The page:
United States District Court, W.D. North Carolina, Charlotte Division
D. Whitney Chief United States District Judge
MATTER is before the Court on initial review of
Plaintiff's Complaint, (Doc. No. 1). Plaintiff is
proceeding in forma pauperis. See (Doc. No.
8). Also pending are two Rule 12(b)(6) motions to dismiss
that the United States Attorney's Office has filed under
limited special appearance prior to service of process and
has on behalf of Defendants Cacheris, Mullen, Smith, and
Rose. (Doc. Nos. 4, 5).
se Plaintiff Adam Truesdale has filed a civil rights
suit pursuant to 42 U.S.C. § 1983 with regards to his
allegedly illegal Armed Career Criminal sentence in a federal
criminal case that was imposed March 21, 2000, that resulted
in his false imprisonment. Plaintiff names as Defendants:
United States District Judges James C. Cacheris and Graham C.
Mullen, Assistant United States Attorneys Jill Westmoreland
Rose and Kenneth M. Smith, and appointed defense attorney
Richard D. Falls.
the Compliant liberally and accepting the allegations as
true, Plaintiff was sentenced as an Armed Career Criminal
pursuant to 18 U.S.C. § 924(e) on March 21, 2000.
Plaintiff's 262-month sentence exceeds the statutory
maximum of 10 years' imprisonment for the offense of
possession with intent to sell or deliver cocaine. He should
have been released in 2008 but, as a result of the illegal
sentence, he was not released until May 12, 2016. This
sentence violated due process and arbitrarily enforced the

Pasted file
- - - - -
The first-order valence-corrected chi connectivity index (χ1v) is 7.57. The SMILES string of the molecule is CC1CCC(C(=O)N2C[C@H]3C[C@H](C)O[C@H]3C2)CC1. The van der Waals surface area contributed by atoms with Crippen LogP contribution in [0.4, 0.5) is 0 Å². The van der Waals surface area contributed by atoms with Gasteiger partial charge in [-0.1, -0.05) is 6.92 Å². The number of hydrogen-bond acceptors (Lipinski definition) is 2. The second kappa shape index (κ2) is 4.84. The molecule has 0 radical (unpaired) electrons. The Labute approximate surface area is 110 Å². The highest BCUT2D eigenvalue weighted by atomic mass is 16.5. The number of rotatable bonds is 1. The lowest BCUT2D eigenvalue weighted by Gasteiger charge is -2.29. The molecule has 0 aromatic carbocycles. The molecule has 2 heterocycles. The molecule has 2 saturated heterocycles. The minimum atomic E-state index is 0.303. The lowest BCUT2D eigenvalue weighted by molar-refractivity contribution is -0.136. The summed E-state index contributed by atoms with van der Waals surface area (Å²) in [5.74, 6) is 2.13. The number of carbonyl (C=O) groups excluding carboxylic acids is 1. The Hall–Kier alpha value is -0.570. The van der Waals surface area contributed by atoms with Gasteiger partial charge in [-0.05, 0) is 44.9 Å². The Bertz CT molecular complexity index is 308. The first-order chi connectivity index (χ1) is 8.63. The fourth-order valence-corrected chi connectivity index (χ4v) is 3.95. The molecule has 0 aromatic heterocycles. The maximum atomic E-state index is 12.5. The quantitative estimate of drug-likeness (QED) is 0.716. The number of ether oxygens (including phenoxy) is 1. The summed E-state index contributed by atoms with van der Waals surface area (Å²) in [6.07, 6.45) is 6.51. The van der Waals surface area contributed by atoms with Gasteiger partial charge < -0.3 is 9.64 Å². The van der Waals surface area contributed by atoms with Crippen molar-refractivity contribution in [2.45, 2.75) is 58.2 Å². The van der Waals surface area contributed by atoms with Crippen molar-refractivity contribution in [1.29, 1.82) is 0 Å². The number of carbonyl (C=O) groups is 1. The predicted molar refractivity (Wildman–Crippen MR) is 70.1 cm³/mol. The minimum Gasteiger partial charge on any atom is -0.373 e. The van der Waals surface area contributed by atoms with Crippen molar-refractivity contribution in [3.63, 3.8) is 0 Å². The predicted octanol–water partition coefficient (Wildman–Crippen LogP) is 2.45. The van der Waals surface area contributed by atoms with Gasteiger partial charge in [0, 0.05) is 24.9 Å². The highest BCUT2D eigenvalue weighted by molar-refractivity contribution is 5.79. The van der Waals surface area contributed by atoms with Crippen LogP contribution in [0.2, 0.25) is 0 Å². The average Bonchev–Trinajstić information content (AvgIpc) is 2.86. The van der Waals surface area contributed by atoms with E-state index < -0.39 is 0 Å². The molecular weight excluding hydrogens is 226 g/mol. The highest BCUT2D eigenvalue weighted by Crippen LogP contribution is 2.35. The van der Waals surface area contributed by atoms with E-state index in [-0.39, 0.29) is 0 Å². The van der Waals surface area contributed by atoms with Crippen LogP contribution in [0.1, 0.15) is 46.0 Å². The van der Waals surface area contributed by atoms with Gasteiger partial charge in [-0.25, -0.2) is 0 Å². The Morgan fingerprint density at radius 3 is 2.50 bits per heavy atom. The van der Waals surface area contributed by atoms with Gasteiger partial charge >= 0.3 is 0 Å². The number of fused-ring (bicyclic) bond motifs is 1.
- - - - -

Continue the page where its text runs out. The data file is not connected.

law. Defendants engaged in misconduct by failing to apply
equal protection to Plaintiff, which would have shown the
presumptive term for drug offenses is three years'
imprisonment pursuant to State law. The unconstitutional
residual clauseindicates that the law is fallible.
Plaintiff was falsely imprisoned which caused him anxiety and
jeopardized his future success. Defendants deliberately
disregarded Plaintiff's right of due process that left
him incarcerated illegally for years. Plaintiff now suffers
from anxiety and is not comfortable around people. Plaintiff
is now being held in the Mecklenburg County Jail, where he
has spent the last 15 months, the “assumption” of
a probation violation. (Doc. No. 1 at 3). In fact, the
illegal sentence was amended to time served, so there is no
legal authority for any probation.
March 21, 2000, Plaintiff explained to defense counsel, Mr.
Falls, that he wanted to appeal the Armed Career Criminal
sentence, but counsel said that he is an Armed Career
Criminal and got the best deal that was possible with his
priors. Plaintiff disagreed but counsel did not file an
appeal. In 2001, Plaintiff asked for the transcript but his
request was denied. On May 16, 2017, Plaintiff asked the
Clerk of Court for assistance and he received no reply. In
2001, Plaintiff filed a motion requesting documents and
transcripts to prepare his motion to vacate pursuant to 28
U.S.C. § 2255 (f)(3), which the Court denied.
fact that Plaintiff's Armed Career Criminal sentence
exceeded the statutory maximum and violated the constitution